Conservation programs funded by the National Fish and Wildlife Foundation benefit hundreds of species and the habitats they depend on across the United States. NFWF has developed conservation strategies with measurable outcomes that track progress for many of these species. These species are good indicators of healthy habitats.
These strategies and metrics can be found in NFWF’s business plans developed by scientists and other experts, and approved by the Foundation's Board of Directors. NFWF programs fund conservation grants that implement the strategies and actions identified in the business plan.
Click on the species to learn a little about it, and which programs fund grants to conserve the species and its habitat.
The whimbrel is a large shorebird that uses its long, curved bills to feed on crabs and other invertebrates in the sand or mud. The most widespread of the curlew species, these birds winter throughout the Caribbean and northern South America and nest in the low-Arctic. Restoring and protecting critical foraging sites is an important strategy for maintaining a healthy population.
Cutthroat trout (Oncorhynchus clarkii) encompasses a number of distinct trout subspecies. These are iconic denizens of western landscapes, known for the red "cutthroat" under their jaw. They are associated with cold, clean, highly oxygenated streams, though many of the forms live in lakes and one is anadromous. Cutthroat trout are impacted by stream barriers, invasive fish and de-watering of their habitat.
American black duck
The American black duck is large dabbling duck who resemble the closely-related mallard, but are darker in appearance and much less common. Black ducks nest in wetlands throughout the Eastern Seaboard, including freshwater and salt marshes where restoration and protection are vitally important to maintaining black duck populations.
Pollinators are a group of insect, avian and mammalian species that fertilize many flowering plants and agricultural crops by transferring pollen from the male structures (anthers) to the female structures (stigma) during foraging. More than 80 percent of flowering plants on earth need pollinators to produce the next generation, and it is estimated that they add hundreds of billions of dollars to the global economy, highlighting their extreme importance to human food security.
Central California Coast coho salmon
The central California coast coho salmon is an evolutionarily significant unit of coho salmon that are found from central California near Punta Gorda to the northern border of California. They are an endangered species that rely on proper timing of streamflows in rivers to allow individuals to spawn and increase juvenile survival.
The lake sturgeon is native to rivers and lakes from Hudson Bay to the Mississippi River. It is among the longest-living fish, with some individuals living more than 100 years. A species that evolved more than 150 million years ago, overfishing, particularly in the Great Lakes system, has decimated populations and recovery has been slow due to low reproductive rates and other sustained antropogenic threats such as pollution and introduced aquatic species.
Elkhorn coral are one of the most important reef building corals found in the Caribbean, where individual colonies can grow more than 6 feet in height and 12 feet in diameter. Elkhorn coral were listed as threatened following a severe disease outbreak that caused widespread mortality, decimating the population to less than 3 percent of its former abundance. Warming ocean temperatures are a further stress on these corals.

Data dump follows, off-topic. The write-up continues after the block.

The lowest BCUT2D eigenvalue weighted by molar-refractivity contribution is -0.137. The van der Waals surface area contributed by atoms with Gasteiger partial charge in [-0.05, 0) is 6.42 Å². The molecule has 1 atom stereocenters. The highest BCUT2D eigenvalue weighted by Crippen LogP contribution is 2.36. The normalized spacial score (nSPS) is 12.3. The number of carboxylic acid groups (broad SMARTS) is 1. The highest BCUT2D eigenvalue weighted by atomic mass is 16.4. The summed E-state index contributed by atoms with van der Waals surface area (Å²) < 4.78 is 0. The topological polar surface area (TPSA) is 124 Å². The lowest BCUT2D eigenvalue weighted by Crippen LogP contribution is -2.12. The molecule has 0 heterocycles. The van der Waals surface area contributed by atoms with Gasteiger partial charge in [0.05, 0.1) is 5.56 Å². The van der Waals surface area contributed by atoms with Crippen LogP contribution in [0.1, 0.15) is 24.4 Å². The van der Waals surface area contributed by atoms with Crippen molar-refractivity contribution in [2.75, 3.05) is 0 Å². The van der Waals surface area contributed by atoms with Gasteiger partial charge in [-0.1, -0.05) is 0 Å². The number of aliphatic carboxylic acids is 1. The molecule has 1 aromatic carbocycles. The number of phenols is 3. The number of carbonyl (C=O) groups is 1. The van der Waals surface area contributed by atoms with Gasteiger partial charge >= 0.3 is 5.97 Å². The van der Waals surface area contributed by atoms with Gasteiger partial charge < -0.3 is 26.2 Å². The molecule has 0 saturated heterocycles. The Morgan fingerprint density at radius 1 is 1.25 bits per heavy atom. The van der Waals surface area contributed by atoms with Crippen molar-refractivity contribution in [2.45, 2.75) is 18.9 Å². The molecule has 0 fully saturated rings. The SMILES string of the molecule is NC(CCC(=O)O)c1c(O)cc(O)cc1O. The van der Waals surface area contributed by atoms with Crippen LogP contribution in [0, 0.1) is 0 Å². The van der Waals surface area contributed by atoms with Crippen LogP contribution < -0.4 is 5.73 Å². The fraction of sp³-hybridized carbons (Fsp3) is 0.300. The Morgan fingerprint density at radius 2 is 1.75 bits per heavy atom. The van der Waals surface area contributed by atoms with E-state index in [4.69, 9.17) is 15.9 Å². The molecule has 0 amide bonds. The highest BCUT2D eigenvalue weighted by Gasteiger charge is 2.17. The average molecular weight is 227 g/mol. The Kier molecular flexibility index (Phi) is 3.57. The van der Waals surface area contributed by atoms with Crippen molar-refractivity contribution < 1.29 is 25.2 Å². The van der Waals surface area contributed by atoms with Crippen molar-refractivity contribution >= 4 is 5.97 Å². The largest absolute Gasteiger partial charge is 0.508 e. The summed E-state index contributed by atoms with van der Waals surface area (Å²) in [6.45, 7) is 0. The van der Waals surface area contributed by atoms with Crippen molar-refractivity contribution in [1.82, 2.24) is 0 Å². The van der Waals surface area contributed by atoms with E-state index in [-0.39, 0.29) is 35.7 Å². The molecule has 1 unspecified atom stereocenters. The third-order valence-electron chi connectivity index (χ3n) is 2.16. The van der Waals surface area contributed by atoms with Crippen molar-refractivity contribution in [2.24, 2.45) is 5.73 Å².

American horseshoe crab
The American horseshoe crab plays an integral ecological role, particularly in the Delaware Bay where hundreds of thousands of shorebirds rely on horseshoe crab eggs to build energy reserves for their northward migration. Contrary to their name, horseshoe crabs are in fact not crabs at all. They are arthropods, making them more closely related to spiders and scorpions.
A well-known inhabitant of eastern deciduous forests, the wood thrush is known for it's flute-like song during the mating season. Wood thrush are excellent indicators of moist mature forests with structurally complex mid and understories. Habitat loss and degraded habitat quality on both breeding and wintering grounds have resulted in population declines since at least 1970.
Black-throated blue warbler
Black-throated blue warblers are neotropical migrant that nests in the rich deciduous and mixed coniferous forests of eastern North America. Breeding male and females are sexually dimorphic, meaning they have vastly different appearances—so much so that they were originally described as two separate species. While males have a black face and throat with a blue head and back, females are a plain grayish olive color.
The American oystercatcher is a stocky shorebird who is characterized as a short-distance migrant whose movements are confined to the United States and adjacent Caribbean islands. The oystercatcher wades in shallow water and uses its powerful bill to pry open and feed on mollusks, so protecting and restoring near-shore feeding grounds are critical for this species.
Southwest willow flycatcher
The southwestern willow flycatcher, a subspecies of the broadly distributed willow flycatcher, is a small songbird that is currently listed as "Endangered" under the Endangered Species Act and breeds in densely vegetated riparian buffers throughout the southwest. The loss of these native riparian habitats along with water diversion for agriculture, invasive vegetation and brood parasitism by brown-headed cowbirds have caused major declines in abundance for this subspecies.